Kirkwall

Kirkwall from the Bishop's Palace
Kirkwall from the Bishop’s Palace
We spent our week in Orkney in its capital, Kirkwall. It’s not a large town, but it has a cathedral, two palaces and a couple of interesting museums.

St Magnus Cathedral

Right in the centre is the cathedral, founded in 1137. Magnus, Earl of Orkney, was murdered in 1117 on the orders of his cousin, Hakon. He died praying, and stories grew of miracles at his grave. When his nephew, Rognvald, came from Norway to claim the Earldom, he promised to build the cathedral in his uncle’s honour. Rognvald himself was murdered in 1158 and also became a saint – the bones of both men lie within the cathedral’s walls.

The Palaces

South of the Cathedral are the ruins of the Earl’s and Bishop’s Palaces. The Earl in question was the notorious Patrick Stewart – we last met him in Scalloway Castle, another of his dwellings. He used forced labour to build the palace In Kirkwall between 1600 and 1607, but was only able to enjoy it for a short time before he was imprisoned and charged with treason in 1610. Foolishly, he encouraged his son, Robert, to organise an insurrection. It didn’t end well for them: Robert was hanged and his father beheaded in 1615. It’s not likely that the people of Orkney and Shetland shed many tears, as the Stewart Earls had a reputation for despotism and extortion. You have to admire Patrick’s taste though – his Palace is a beautiful example of Scottish Renaissance architecture.

The Bishop’s Palace is less well-preserved, much of what is left dating to the time of Bishop Robert Reid (1541-58). Climbing the tower allows a good view of Kirkwall (see top of post) and an additional perspective on the Cathedral.

Museums and Library

Orkney Museum is housed in the 16th century Tankerness House (look to the right of the lamp-post in the picture of Broad Street and the Mercat Cross below. It’s the house with the arched entrance: you can also see it in the top picture). It’s interesting, but feels rather old-fashioned after visiting Shetland’s splendid new museum in Lerwick. We had a go at writing our names in runes and strolled round the adjoining gardens.

The tiny Wireless Museum is packed to the roof with antique equipment. I found some of the displays of interest from a social history point of view, but the technical stuff was lost on me. As a quid pro quo, our next port of call was – you’ve guessed it – Orkney Library. This is a very special place – read more on my other blog, Adventures of a Retired Librarian.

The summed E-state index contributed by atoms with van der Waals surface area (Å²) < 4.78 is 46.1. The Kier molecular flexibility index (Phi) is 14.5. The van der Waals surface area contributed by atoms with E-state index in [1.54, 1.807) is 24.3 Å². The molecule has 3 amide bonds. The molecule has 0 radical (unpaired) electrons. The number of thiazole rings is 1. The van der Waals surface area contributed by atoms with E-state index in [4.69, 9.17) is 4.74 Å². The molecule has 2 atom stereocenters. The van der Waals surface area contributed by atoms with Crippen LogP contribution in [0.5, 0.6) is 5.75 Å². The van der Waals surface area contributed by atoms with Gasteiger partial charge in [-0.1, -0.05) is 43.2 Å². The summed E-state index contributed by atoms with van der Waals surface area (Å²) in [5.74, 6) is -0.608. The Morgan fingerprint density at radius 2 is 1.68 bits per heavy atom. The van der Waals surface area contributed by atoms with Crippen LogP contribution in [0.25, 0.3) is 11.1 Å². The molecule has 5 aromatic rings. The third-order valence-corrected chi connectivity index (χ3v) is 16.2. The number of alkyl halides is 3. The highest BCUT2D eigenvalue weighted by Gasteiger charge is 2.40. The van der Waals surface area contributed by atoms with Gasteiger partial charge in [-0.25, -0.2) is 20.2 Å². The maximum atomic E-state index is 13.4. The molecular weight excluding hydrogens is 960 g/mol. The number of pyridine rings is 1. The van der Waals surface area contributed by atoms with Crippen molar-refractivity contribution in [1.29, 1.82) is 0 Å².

Streets of Orkney

Wandering the streets from the Cathedral down to the harbour will while away a happy hour.

Orkney by night

The cathedral and the streets around it take on an attractive glow by night. We spent one happy evening in The Reel listening to traditional music from the Orkney Strathspey and Reel Society (and enjoying some local beer at the same time).

Kirkwall was a good base for exploring Orkney’s Mainland and a wee bit beyond. Coming next: The Italian Chapel and Tomb of the Eagles.

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24 thoughts on “Kirkwall

  1. Pit September 7, 2015 / 14:15

    Hi Anabel,
    Again, as I’ll very likely never get there, thanks for taking me around Kirkwall. 🙂
    Have a wonderful week,
    Pit

    Like

  2. Sarah Ferguson September 7, 2015 / 17:08

    Very cool – the Earl’s Palace especially looks like a great place to explore (though something tells me I would particularly enjoy the nightlife – at least until my bedtime!).

    Like

    • Anabel Marsh September 7, 2015 / 17:13

      I’m sure there would have been all-night revelry somewhere had we looked for it, but this session ended quite early. We didn’t have to stay up late! We’d never get anywhere in the morning if we did.

      Liked by 1 person

  3. Birgit September 7, 2015 / 19:28

    Oh this looks like a beautiful town and a great cathedral. Love the history and the papalce, or what is left of it. Amazing fireplace

    Like

    • Anabel Marsh September 7, 2015 / 20:03

      Probably get several roast oxen in there! It’s huge.

      Like

  4. Su Leslie September 7, 2015 / 21:03

    Thanks again for this lovely journey. My dream trip for next time I’m in the UK is taking shape!

    Like

  5. Eli Ert September 8, 2015 / 21:25

    Hey, Norway calling:-) Seems I chose a good day to visit, dear Anabel. Lovely post, interesting to read about – I have never been there, but got curious now:-)

    Like

  6. Jessica (Diverting Journeys) September 9, 2015 / 14:19

    I never knew there was so much to see in Orkney! That Wireless Museum sounds rather like many small, highly specialised museums I’ve been to (Bakelite comes to mind)…where you have to be REALLY into the subject matter to enjoy yourself.

    Like

  7. lisadorenfest September 10, 2015 / 02:16

    What a delightful mix of grandeur (The Cathedrals) and charm (the streets). The palace ruins are also magnificent. Your images make me keen to visit there someday.

    Like

  8. Donna September 11, 2015 / 05:48

    How fun! Touring castles, cathedrals and libraries sounds like a perfect way to spend a vacation. Beautiful pictures!

    Like

  9. Alex Hurst September 16, 2015 / 03:38

    Those early evening shots are gorgeous! How wonderful! I would love to take a stroll through there.

    Like

    • Anabel Marsh September 16, 2015 / 07:46

      Much more pleasant in the evening – you actually get quite a lot of cars through those narrow streets during the day.

      Liked by 1 person

  10. jazzfeathers September 18, 2015 / 22:07

    Loved this post, Anabel. One of my favourites so far 🙂
    And how gorgeous is that first photo?????

    Like

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